Less than one week after passenger service started on the H Street–Benning Road streetcar, its few dozen operators, technicians, and maintenance staff voted by a margin of 4 to 1 on Friday to join transit workers’ union ATU Local 689.
The vote follows two years of operations during which streetcar workers prepared the vehicles to ship riders from Union Station to Oklahoma Avenue NE. Now, ATU Local 689, which represents more than 10,000 Metro workers, seeks to negotiate a first contract with firms RDMT/McDonald Transit and Midtown Group, the latter a temp agency the District Department of Transportation hired to recruit streetcar employees. The union says Friday’s vote was “a huge victory.”
“We expect safety to be a top priority,” says ATU spokesperson Todd Brogan. “And let’s be real: A wage increase has to be part of the discussion… If Mayor Bowser wants to create pathways to the middle class, she can start right here.”
According to Brogan, streetcar workers make a starting salary of about $20 an hour, less than unionized Metro workers. That’s not enough for an employee with a child to live affordably in D.C., the union claims. Brogan adds that the union wants to ensure operators are safe on busy, mixed-traffic corridors and maintenance staff repair streetcar rails securely.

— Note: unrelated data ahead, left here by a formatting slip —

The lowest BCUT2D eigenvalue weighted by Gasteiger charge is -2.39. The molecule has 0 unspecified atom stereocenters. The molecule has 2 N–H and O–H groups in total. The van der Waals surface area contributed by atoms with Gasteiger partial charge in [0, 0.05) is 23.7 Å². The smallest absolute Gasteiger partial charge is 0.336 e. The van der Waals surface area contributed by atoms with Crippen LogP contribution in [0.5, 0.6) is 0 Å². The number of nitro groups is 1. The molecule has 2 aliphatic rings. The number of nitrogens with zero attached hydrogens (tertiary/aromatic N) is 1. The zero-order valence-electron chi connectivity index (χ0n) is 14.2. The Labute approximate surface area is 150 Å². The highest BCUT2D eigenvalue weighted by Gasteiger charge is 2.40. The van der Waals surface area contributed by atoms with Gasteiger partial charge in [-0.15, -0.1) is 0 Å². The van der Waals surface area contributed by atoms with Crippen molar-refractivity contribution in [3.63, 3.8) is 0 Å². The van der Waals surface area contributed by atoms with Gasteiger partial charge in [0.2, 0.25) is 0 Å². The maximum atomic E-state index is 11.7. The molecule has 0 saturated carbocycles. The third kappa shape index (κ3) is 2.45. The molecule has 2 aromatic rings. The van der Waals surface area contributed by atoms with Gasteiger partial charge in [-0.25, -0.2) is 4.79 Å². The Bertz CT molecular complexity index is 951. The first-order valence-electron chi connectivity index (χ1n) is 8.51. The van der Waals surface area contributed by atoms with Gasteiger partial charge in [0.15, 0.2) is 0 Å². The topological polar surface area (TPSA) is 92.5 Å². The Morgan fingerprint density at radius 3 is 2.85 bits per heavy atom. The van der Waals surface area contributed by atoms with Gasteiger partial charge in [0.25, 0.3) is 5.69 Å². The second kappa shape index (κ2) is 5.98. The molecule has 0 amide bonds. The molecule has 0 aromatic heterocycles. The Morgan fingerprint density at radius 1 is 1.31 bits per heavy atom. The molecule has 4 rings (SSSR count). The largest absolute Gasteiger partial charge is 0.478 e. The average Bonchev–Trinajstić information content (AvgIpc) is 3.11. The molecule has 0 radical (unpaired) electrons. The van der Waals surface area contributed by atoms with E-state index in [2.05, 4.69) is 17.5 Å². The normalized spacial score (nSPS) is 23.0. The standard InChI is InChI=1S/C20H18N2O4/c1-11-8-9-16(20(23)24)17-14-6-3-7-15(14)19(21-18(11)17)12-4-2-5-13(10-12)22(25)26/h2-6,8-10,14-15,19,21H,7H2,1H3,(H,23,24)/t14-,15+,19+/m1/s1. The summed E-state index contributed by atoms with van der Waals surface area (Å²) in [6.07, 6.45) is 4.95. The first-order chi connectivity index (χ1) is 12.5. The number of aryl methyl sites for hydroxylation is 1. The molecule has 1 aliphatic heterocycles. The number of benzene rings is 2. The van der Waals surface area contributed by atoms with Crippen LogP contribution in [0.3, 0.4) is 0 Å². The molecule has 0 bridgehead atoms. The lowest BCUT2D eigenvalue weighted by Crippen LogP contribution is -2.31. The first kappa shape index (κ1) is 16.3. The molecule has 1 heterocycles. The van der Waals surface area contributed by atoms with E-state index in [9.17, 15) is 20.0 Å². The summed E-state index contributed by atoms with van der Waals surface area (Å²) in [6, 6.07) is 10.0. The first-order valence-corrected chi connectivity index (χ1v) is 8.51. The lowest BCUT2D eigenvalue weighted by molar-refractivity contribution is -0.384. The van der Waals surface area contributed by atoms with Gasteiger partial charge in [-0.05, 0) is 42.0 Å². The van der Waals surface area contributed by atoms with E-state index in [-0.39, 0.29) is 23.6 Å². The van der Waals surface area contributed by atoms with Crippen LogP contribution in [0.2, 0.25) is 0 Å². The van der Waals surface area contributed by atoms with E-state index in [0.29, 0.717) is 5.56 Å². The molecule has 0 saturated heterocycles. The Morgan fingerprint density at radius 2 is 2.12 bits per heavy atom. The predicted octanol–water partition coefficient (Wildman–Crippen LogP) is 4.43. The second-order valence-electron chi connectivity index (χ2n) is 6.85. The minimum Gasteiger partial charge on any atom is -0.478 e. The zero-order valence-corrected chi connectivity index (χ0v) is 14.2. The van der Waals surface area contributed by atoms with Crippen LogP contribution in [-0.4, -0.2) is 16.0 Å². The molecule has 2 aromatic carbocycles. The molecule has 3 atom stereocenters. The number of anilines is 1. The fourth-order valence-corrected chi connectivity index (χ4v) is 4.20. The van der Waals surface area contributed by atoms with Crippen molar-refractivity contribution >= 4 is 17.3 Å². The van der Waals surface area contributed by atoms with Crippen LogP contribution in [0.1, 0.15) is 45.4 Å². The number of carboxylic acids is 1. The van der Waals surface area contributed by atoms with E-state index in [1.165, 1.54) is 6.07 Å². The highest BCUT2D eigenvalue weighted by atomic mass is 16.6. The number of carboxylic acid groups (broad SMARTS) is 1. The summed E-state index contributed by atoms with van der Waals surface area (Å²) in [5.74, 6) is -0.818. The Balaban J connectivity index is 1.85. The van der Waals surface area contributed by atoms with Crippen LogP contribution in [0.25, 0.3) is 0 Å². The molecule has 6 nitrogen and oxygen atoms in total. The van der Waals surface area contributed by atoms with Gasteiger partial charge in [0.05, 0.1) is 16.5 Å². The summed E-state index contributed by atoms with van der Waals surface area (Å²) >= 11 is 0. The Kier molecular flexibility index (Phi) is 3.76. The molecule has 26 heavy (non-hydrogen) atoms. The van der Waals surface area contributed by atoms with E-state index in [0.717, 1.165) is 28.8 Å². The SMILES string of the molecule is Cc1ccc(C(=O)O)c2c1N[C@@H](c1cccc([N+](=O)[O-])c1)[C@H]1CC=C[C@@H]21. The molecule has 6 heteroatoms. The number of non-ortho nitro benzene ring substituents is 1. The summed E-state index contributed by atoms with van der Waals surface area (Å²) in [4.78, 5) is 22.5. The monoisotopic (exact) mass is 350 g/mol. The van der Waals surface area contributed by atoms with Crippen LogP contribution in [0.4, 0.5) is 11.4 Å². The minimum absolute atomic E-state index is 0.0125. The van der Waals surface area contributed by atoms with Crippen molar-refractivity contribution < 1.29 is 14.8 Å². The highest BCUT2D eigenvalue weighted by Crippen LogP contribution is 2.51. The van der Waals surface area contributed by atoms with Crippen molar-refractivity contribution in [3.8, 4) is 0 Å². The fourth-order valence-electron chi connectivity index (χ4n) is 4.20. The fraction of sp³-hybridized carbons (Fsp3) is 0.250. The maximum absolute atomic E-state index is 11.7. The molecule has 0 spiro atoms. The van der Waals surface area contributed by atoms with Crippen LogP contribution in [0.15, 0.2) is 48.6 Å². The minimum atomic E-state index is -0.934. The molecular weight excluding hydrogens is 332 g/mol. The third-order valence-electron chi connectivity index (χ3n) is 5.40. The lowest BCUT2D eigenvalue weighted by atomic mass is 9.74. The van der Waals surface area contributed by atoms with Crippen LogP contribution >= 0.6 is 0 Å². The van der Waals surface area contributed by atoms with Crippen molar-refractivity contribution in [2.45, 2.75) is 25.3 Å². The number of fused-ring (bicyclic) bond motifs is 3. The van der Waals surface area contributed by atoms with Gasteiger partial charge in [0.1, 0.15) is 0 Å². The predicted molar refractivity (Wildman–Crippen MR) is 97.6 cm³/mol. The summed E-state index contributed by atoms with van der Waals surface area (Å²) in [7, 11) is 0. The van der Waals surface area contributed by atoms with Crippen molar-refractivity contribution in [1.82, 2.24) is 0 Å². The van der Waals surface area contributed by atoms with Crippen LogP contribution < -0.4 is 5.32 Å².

The union says that before last week’s vote, RDMT and Midtown “distributed anti-union materials in a desperate attempt to dissuade employees, including leaflets attacking ATU Local 689 President Jackie Jeter,” a release explains.
Asked to comment on the release and vote, DDOT’s Director Leif Dormsjo provided the following statement to City Desk: “DDOT has always been supportive of the rights of workers, including the freedom to organize themselves for collecting bargaining purposes. We will work with the system operator to understand the implications of having their employees represented by the union.”
ATU Local 689 members demonstrated at the streetcar’s grand opening last Saturday. Any of the involved parties may file a challenge to the bargaining unit’s vote within the next week or so, which could delay negotiations. The streetcar will be free for at least six months, during a promotional period.
Photo by Andrew Giambrone